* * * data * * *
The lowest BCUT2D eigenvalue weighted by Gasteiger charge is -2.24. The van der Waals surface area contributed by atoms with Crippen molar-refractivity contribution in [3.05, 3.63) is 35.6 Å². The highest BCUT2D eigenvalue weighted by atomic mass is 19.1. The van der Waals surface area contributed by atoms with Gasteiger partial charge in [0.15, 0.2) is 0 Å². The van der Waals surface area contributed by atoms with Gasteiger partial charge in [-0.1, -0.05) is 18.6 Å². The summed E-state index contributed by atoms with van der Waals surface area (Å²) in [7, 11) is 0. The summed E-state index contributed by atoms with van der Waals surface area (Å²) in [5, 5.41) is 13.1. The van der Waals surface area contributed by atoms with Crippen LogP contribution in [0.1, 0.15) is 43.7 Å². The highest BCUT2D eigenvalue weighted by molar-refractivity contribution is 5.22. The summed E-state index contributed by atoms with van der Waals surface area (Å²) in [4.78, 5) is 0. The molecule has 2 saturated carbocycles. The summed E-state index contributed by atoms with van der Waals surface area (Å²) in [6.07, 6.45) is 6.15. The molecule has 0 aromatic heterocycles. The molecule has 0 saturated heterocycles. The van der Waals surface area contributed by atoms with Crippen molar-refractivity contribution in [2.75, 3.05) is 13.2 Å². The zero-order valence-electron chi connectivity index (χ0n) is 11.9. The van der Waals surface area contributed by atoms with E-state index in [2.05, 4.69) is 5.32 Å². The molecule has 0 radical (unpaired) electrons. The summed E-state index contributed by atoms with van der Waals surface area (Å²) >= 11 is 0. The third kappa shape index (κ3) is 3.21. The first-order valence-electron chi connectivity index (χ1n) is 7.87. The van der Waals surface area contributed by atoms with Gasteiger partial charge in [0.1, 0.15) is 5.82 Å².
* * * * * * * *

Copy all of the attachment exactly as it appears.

The lowest BCUT2D eigenvalue weighted by Gasteiger charge is -2.24. The van der Waals surface area contributed by atoms with Crippen molar-refractivity contribution in [3.05, 3.63) is 35.6 Å². The highest BCUT2D eigenvalue weighted by atomic mass is 19.1. The van der Waals surface area contributed by atoms with Gasteiger partial charge in [0.15, 0.2) is 0 Å². The van der Waals surface area contributed by atoms with Gasteiger partial charge in [-0.1, -0.05) is 18.6 Å². The summed E-state index contributed by atoms with van der Waals surface area (Å²) in [7, 11) is 0. The summed E-state index contributed by atoms with van der Waals surface area (Å²) in [5, 5.41) is 13.1. The van der Waals surface area contributed by atoms with Crippen LogP contribution in [0.1, 0.15) is 43.7 Å². The highest BCUT2D eigenvalue weighted by molar-refractivity contribution is 5.22. The summed E-state index contributed by atoms with van der Waals surface area (Å²) in [4.78, 5) is 0. The molecule has 2 saturated carbocycles. The summed E-state index contributed by atoms with van der Waals surface area (Å²) in [6.07, 6.45) is 6.15. The molecule has 0 aromatic heterocycles. The molecule has 0 saturated heterocycles. The van der Waals surface area contributed by atoms with Crippen molar-refractivity contribution in [2.75, 3.05) is 13.2 Å². The zero-order valence-electron chi connectivity index (χ0n) is 11.9. The van der Waals surface area contributed by atoms with E-state index in [2.05, 4.69) is 5.32 Å². The molecule has 0 radical (unpaired) electrons. The summed E-state index contributed by atoms with van der Waals surface area (Å²) >= 11 is 0. The third kappa shape index (κ3) is 3.21. The first-order valence-electron chi connectivity index (χ1n) is 7.87. The van der Waals surface area contributed by atoms with Gasteiger partial charge in [0.1, 0.15) is 5.82 Å².